I think of the Knight of Swords as a womanizer.  He is able to woo any woman he meets however resistant she is to him, he will always win her over.  When he is infatuated he will treat her well.  But woe betide any woman who gets in the way of his quest for he will cast her aside as though she were nothing but a hindrance.  In his favor if he does happen to fall in love, he will fall deeply.

The Knight of Swords is a double edged ruthless customer with a dark side to his nature.  He is narrow- minded whilst occupied by a quest and sometimes does not see the whole picture or take any help that is needed to his detriment.  He may be arrogant, possessive, jealous, defiant and can misread others as potential threats.  His words may be as cutting and as wounding as those inflicted by his sword.  He is a bad enemy to make.

Nathan Valancourt is the Knight of Swords and embodies these qualities as a human/vampire hybrid.  The story is therefore seen through his eyes alone.  His quest is to rescue his queen, Juliet from the devil Sebastian.  He must learn to combine both the light and dark characteristics of the knight if he is to succeed.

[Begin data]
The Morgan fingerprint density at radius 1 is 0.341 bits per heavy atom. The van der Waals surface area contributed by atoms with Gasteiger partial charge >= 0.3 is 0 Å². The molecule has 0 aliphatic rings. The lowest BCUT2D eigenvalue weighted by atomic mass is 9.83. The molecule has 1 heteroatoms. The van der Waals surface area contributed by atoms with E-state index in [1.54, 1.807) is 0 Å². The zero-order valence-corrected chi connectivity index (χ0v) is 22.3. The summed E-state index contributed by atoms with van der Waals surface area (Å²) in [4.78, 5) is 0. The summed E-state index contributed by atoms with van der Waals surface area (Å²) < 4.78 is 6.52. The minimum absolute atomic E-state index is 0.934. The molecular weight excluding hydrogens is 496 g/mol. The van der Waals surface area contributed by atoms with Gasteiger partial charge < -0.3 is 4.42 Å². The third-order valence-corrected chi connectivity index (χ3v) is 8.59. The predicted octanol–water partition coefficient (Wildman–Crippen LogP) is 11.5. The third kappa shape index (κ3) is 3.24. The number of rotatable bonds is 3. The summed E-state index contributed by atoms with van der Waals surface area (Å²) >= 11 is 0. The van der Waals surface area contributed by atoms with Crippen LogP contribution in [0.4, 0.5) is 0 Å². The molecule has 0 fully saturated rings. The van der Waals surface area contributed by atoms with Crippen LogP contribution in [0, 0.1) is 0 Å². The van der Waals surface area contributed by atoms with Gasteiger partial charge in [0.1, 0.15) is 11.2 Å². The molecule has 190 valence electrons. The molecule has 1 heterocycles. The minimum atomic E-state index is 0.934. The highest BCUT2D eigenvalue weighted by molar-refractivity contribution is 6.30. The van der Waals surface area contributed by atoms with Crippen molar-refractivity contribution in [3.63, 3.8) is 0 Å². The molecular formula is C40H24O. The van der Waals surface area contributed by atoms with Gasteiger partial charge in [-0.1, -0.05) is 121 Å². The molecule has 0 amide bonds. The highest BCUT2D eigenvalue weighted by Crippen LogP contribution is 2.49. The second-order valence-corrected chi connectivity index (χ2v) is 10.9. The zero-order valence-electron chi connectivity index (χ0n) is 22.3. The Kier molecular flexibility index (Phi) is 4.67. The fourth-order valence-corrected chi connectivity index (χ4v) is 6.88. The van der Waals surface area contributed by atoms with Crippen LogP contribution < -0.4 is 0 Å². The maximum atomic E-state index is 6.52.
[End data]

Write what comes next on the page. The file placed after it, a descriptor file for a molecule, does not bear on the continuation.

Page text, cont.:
Tell us about Nathan Valancourt.  Is he a true late Victorian male, or ahead of his time in some ways?

I have attempted to be authentic with both Nathan and Juliet as young late Victorians.  I have both a BA (Hons) and an MA degree in History but I never studied the Victorian era.  I was therefore exploring new territory when I decided to write a novel in the Victorian period.  However, I wasn’t totally blind to the age especially in literature, having always been an avid fan of Sherlock Holmes and Oscar Wilde’s plays.  In writing Nathan’s character and the setting for the novel my research of Victorian British society has greatly increased.